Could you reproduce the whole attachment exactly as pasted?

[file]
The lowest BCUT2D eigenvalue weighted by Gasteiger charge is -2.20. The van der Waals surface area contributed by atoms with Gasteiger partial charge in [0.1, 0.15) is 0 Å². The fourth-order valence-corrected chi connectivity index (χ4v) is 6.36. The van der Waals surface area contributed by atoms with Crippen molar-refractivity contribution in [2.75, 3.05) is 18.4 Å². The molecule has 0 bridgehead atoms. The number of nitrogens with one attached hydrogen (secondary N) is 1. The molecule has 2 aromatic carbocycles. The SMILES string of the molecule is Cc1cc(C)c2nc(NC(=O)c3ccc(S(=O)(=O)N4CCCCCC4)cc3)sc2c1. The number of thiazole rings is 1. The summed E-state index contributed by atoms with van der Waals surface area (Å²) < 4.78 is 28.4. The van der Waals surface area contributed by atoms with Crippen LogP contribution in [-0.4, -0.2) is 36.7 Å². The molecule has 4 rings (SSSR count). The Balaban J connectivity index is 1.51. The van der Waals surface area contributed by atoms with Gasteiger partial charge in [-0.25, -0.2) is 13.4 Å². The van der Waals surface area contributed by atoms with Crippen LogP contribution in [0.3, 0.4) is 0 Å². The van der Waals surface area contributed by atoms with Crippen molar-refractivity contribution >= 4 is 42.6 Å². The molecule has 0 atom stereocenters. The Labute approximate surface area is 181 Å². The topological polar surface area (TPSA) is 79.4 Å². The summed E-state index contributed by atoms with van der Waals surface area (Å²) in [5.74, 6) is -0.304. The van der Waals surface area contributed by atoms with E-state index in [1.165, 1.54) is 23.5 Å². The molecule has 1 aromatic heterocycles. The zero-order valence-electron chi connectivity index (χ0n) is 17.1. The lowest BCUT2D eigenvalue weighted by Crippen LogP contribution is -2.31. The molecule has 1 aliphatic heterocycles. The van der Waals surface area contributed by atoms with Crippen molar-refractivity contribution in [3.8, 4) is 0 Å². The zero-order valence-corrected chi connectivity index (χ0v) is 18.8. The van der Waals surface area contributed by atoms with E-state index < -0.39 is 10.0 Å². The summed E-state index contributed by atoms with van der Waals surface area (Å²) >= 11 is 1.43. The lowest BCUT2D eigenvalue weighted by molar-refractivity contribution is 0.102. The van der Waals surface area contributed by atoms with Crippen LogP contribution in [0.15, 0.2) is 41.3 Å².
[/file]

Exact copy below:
The lowest BCUT2D eigenvalue weighted by Gasteiger charge is -2.20. The van der Waals surface area contributed by atoms with Gasteiger partial charge in [0.1, 0.15) is 0 Å². The fourth-order valence-corrected chi connectivity index (χ4v) is 6.36. The van der Waals surface area contributed by atoms with Crippen molar-refractivity contribution in [2.75, 3.05) is 18.4 Å². The molecule has 0 bridgehead atoms. The number of nitrogens with one attached hydrogen (secondary N) is 1. The molecule has 2 aromatic carbocycles. The SMILES string of the molecule is Cc1cc(C)c2nc(NC(=O)c3ccc(S(=O)(=O)N4CCCCCC4)cc3)sc2c1. The number of thiazole rings is 1. The summed E-state index contributed by atoms with van der Waals surface area (Å²) < 4.78 is 28.4. The van der Waals surface area contributed by atoms with Crippen LogP contribution in [-0.4, -0.2) is 36.7 Å². The molecule has 4 rings (SSSR count). The Balaban J connectivity index is 1.51. The van der Waals surface area contributed by atoms with Gasteiger partial charge in [-0.25, -0.2) is 13.4 Å². The van der Waals surface area contributed by atoms with Crippen LogP contribution in [0.3, 0.4) is 0 Å². The van der Waals surface area contributed by atoms with Crippen molar-refractivity contribution >= 4 is 42.6 Å². The molecule has 0 atom stereocenters. The Labute approximate surface area is 181 Å². The topological polar surface area (TPSA) is 79.4 Å². The summed E-state index contributed by atoms with van der Waals surface area (Å²) in [5.74, 6) is -0.304. The van der Waals surface area contributed by atoms with E-state index in [1.165, 1.54) is 23.5 Å². The molecule has 1 aromatic heterocycles. The zero-order valence-electron chi connectivity index (χ0n) is 17.1. The lowest BCUT2D eigenvalue weighted by Crippen LogP contribution is -2.31. The molecule has 1 aliphatic heterocycles. The van der Waals surface area contributed by atoms with Crippen molar-refractivity contribution in [3.8, 4) is 0 Å². The zero-order valence-corrected chi connectivity index (χ0v) is 18.8. The van der Waals surface area contributed by atoms with E-state index < -0.39 is 10.0 Å². The summed E-state index contributed by atoms with van der Waals surface area (Å²) >= 11 is 1.43. The lowest BCUT2D eigenvalue weighted by molar-refractivity contribution is 0.102. The van der Waals surface area contributed by atoms with Crippen LogP contribution in [0.15, 0.2) is 41.3 Å².